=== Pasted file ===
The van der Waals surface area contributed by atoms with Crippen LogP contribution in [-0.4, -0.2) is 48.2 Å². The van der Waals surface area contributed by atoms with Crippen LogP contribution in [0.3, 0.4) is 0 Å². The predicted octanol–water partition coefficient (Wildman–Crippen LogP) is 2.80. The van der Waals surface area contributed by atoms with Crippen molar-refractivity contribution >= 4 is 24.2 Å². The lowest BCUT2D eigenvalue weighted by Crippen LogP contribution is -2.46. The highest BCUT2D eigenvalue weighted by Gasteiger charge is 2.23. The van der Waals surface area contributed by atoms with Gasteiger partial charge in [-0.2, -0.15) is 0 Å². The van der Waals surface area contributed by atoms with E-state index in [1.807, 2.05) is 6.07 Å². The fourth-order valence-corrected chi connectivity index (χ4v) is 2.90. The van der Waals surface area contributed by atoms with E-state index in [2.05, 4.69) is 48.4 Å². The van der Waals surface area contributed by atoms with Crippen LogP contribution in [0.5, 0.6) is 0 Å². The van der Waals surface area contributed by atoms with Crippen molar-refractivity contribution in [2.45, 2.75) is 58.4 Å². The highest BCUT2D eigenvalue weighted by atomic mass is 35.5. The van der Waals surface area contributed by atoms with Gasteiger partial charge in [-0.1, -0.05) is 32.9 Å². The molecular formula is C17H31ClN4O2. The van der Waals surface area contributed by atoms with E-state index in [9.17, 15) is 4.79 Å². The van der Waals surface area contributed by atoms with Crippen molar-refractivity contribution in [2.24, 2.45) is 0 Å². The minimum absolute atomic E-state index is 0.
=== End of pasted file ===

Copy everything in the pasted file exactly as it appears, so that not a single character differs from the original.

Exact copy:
The van der Waals surface area contributed by atoms with Crippen LogP contribution in [-0.4, -0.2) is 48.2 Å². The van der Waals surface area contributed by atoms with Crippen LogP contribution in [0.3, 0.4) is 0 Å². The predicted octanol–water partition coefficient (Wildman–Crippen LogP) is 2.80. The van der Waals surface area contributed by atoms with Crippen molar-refractivity contribution >= 4 is 24.2 Å². The lowest BCUT2D eigenvalue weighted by Crippen LogP contribution is -2.46. The highest BCUT2D eigenvalue weighted by Gasteiger charge is 2.23. The van der Waals surface area contributed by atoms with Gasteiger partial charge in [-0.2, -0.15) is 0 Å². The van der Waals surface area contributed by atoms with E-state index in [1.807, 2.05) is 6.07 Å². The fourth-order valence-corrected chi connectivity index (χ4v) is 2.90. The van der Waals surface area contributed by atoms with E-state index in [2.05, 4.69) is 48.4 Å². The van der Waals surface area contributed by atoms with Crippen LogP contribution in [0.5, 0.6) is 0 Å². The van der Waals surface area contributed by atoms with Crippen molar-refractivity contribution in [2.45, 2.75) is 58.4 Å². The highest BCUT2D eigenvalue weighted by atomic mass is 35.5. The van der Waals surface area contributed by atoms with Gasteiger partial charge in [-0.1, -0.05) is 32.9 Å². The molecular formula is C17H31ClN4O2. The van der Waals surface area contributed by atoms with E-state index in [9.17, 15) is 4.79 Å². The van der Waals surface area contributed by atoms with Crippen molar-refractivity contribution in [2.24, 2.45) is 0 Å². The minimum absolute atomic E-state index is 0.